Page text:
Our website uses cookies! You can disable them by changing your browser settings but if you carry on using the site we'll assume you don't mind! Read our privacy policy for more details.

How Chile’s new constitution was forged in protest

Image by @queerabiosa

In October 2019, student-led boycotts broke out in the capital of Chile following an increase in the Santiago subway fare. Students bypassed entry controls by way of protesting this financial burden which affected not only them, but large sections of the population. These boycotts escalated into demonstrations inside the metro stations, until the 18th October, when the so-called ‘social uprising’ began, with thousands of people joining the protests. This group had grown beyond just secondary school students and was now made up of thousands of Chileans ready to support this cause.

The reason? An accumulation of violations against the rights, property and dignity of ordinary citizens. Recent years have shown elaborate cover-ups and corruption at the hands of Chile’s government with business collusions and the inappropriate spending of state finances. Their self-interested actions have exposed them as a political class out of tune with the needs of the population.

Chile’s wealth distribution is one of the most unjust in the world. The pivotal train fare increase which sparked the protests, while only 30 pesos ($0,039 USD), became a symbol of this increasing inequality, and as such, caused the emergence of the largest cross country social mobilisation in Chile’s history.

The protests themselves became a symbol of a widening disparity between citizen and state, as protestors were continually met with severe repression by the armed forces. State Security Law was enforced and many protesters were imprisoned. On the night of 18th October 2019, looting, barricading, and rioting caused President Piñera to announce a state of emergency and a curfew for the entire metropolitan region by dawn the following day. In the following week, this lockdown spread throughout the country in cities including Valparaíso, Concepción, Puerto Montt, La Serena and Iquique. There were onslaughts of protests and demonstrations throughout the country: life was to get up and go out into the streets. The social scene was discontent.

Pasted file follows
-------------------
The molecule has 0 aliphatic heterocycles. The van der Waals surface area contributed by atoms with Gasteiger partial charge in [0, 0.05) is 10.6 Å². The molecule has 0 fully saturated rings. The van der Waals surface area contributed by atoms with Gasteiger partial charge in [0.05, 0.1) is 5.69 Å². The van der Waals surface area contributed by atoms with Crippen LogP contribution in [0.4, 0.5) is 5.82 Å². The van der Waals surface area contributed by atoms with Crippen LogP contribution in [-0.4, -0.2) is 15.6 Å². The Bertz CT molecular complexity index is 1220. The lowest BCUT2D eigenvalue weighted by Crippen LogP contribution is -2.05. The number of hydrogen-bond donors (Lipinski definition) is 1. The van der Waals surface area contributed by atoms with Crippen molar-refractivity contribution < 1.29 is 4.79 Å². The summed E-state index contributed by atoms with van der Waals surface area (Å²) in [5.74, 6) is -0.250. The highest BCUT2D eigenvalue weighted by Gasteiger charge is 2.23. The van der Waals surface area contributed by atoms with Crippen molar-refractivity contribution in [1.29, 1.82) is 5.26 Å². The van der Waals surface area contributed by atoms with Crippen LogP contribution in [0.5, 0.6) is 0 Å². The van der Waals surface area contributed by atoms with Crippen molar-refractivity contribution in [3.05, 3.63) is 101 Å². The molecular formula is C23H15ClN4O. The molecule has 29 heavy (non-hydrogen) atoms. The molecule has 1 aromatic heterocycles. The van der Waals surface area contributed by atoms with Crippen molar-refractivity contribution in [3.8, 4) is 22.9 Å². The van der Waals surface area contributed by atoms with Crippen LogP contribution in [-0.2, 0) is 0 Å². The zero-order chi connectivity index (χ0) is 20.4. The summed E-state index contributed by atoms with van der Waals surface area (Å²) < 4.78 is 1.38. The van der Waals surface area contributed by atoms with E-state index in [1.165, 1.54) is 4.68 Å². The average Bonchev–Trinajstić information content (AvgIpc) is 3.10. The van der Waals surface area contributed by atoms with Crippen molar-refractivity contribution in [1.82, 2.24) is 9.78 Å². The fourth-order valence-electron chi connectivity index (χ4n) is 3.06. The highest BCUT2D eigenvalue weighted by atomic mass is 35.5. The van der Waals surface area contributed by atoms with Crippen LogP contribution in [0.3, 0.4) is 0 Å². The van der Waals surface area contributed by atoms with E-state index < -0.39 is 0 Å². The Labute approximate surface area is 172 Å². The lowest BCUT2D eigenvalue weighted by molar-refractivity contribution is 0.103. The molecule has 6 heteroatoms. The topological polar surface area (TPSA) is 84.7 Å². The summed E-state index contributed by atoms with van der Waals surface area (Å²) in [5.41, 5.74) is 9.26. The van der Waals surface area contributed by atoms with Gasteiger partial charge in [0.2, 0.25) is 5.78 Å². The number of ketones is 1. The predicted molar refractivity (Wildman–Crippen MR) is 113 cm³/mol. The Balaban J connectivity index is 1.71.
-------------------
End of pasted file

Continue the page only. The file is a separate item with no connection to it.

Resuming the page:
Image by @queerabiosa

What stood out the most was the absence of state leaders. It was the people who were the protagonists of these events, spurred on by their experiences of inequality and the resulting crisis in health, education, housing, transportation, culture, society and politics. It was a feeling; an accumulated legacy of injustice that generations of Chileans have endured – but now, they were resisting, with some even ready to give their lives to the cause. In the face of the extreme violence that took place at the hand of the armed forces, defiance reigned, with slogans reading: “We’ve lost everything, even fear.”

The social movement caused Chile’s people to unite behind a shared agenda. The people’s manifesto showed both the shared grievances of Chilean citizens and the total lack of awareness from their government about the true problems in the country. It was the beginning of a massive social and political uprising, widely supported by people across divisions of race and class, targeted at the political constitution of the state of Chile. While it is true that this issue had previously been brought into public debate it had never been so widely protested against and called into question so explicitly.

In October 2020, following a year of social upheaval, Chile saw an historic vote with an overwhelming majority of its citizens voting in favour of writing a new constitution through a convention. The current Chilean constitution is the Pinochet constitution, which has been the central organ of Chilean politics for more than 40 years. It has always been controversial and has allowed a dictatorship to structure Chilean society, shaping what and who we are as a people.